That’s why Paul can write to this church: “We always thank God for all of you and continually mention you in our prayers. We remember before our God and Father your work produced by faith, your labour prompted by love, and your endurance inspired by hope in our Lord Jesus Christ.”

See how Paul links together faith, hope and love. This is something he often does. In Colossians 1 Paul reminds us that “faith and love spring from the hope that is stored up for you in heaven, and that you have already heard about in the word of truth, the gospel that has come to you.” The gospel gives us hope in the face of the stresses and concerns that could so easily overwhelm us in this year of pandemic.

In this kind of world, God has given us work to do. “Work of faith” refers to a faith that is active, not passive, a faith that is public, not private. This ‘work’ is motivated by the energy of God in us through the Holy Spirit. Luther once wrote that faith is “a living, busy, active, mighty thing…It is impossible for it not to be doing good works incessantly.” The definition of these good works in remarkably simple: love God, and love your neighbour.

This, Paul says, is our “labour of love.” Labour is a word that speaks of strenuous activity, of carrying a great burden of concern for other. And love is the ‘agape’ love that flows from the Father to the Son, and then to us through the Holy Spirit. Serving our neighbour, caring for one another is hard work. It’s motivated by a love that comes from outside of us, from God himself. And it’s founded on the peace we experience through a secure relationship that come through the cross of Christ.

The fact that this love can keep on keeping on is because it empowered by an “endurance inspired by hope in our Lord Jesus Christ.” The life of the Christian community is begun, continued and ended in Christ. It’s our relationship with God through Christ that is the impetus for service. Faith, hope and love finds a pathway out of here into the wider community, whether through our individual lives at work or among friends, or in the outreach ministries in which our congregation is involved. Paul delights in the way that the Thessalonian church has done just this: “The Lord’s message rang out from you not only in Macedonia and Achaia—your faith in God has become known everywhere.”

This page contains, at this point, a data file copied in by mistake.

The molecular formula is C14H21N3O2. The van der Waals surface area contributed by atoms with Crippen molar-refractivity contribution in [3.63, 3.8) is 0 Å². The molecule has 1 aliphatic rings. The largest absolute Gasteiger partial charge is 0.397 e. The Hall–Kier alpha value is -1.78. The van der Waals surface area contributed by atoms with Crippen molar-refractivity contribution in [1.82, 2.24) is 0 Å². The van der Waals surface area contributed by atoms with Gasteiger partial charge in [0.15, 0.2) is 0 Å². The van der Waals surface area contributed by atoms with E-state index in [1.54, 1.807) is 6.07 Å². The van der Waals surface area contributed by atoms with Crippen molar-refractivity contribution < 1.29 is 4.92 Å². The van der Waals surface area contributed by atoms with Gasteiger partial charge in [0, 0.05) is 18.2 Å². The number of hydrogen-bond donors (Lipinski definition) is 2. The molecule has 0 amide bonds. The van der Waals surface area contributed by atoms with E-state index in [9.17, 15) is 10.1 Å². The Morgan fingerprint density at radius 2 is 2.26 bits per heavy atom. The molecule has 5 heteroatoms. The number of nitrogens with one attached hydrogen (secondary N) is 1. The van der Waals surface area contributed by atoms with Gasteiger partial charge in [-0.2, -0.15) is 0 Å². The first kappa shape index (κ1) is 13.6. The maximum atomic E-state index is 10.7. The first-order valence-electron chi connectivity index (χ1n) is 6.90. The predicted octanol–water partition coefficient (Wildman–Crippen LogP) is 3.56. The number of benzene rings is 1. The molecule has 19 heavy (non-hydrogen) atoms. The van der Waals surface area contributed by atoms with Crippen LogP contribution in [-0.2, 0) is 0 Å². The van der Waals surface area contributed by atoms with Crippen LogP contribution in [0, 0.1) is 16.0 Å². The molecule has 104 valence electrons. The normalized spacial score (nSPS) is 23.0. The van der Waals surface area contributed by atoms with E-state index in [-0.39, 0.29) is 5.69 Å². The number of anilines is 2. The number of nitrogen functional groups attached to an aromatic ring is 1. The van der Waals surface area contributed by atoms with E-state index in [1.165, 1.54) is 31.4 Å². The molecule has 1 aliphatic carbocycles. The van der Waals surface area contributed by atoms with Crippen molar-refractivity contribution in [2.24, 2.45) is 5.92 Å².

What an encouragement this is for us. From groups of Christians dotted throughout the Roman empire, the good news spread through the way that these people demonstrated their allegiance to the God who was in charge of everything but working in faith, and laboring in love. 2000 years later, we can also be hopeful that as we go about loving faithfully and serving sacrificially, that the Lord’s message will ring out from us. That’s his promise. He’s still in charge. Amen.


Grace makes beauty out of ugly things

11 October, 2020 Pastor Andrew Brook

Click here to watch the [Worship Video]( for Sunday 11 October.

Therefore, my brothers and sisters, you whom I love and long for, my joy and crown, stand firm in the Lord in this way, dear friends! 2 I plead with Euodia and I plead with Syntyche to be of the same mind in the Lord. 3 Yes, and I ask you, my true companion, help these women since they have contended at my side in the cause of the gospel, along with Clement and the rest of my co-workers, whose names are in the book of life. 4 Rejoice in the Lord always. I will say it again: rejoice! 5 Let your gentleness be evident to all. The Lord is near. 6 Do not be anxious about anything, but in every situation, by prayer and petition, with thanksgiving, present your requests to God. 7 And the peace of God, which transcends all understanding, will guard your hearts and your minds in Christ Jesus. 8 Finally, brothers and sisters, whatever is true, whatever is noble, whatever is right, whatever is pure, whatever is lovely, whatever is admirable – if anything is excellent or praiseworthy – think about such things. 9 Whatever you have learned or received or heard from me, or seen in me – put it into practice. And the God of peace will be with you. Philippians 4:1-9

In 1960, the architect Robin Boyd published a book entitled: The Great Australian Ugliness. It was an attack on the poor architecture that characterised the vast and sprawling suburb of Australian cities. This book launched a thousand criticisms, not just about triple-front brick veneer houses, like the one I happily grew up in, but about the ugliness and laziness of Australian culture.

A few years ago the book was re-released, with a new cover and a foreword by the Melbourne author Christos Tsiolkas. You might have heard of him. His books like The Slap and Barracuda paint a gritty and unrelenting picture of the dark underbelly of contemporary Australian life: the anger, selfishness and revenge, infidelity and greed. And of course he’s right-all that that stuff is there, often hiding behind closed doors or office walls. We all know that there’s ugly stuff out there, but it’s also in us.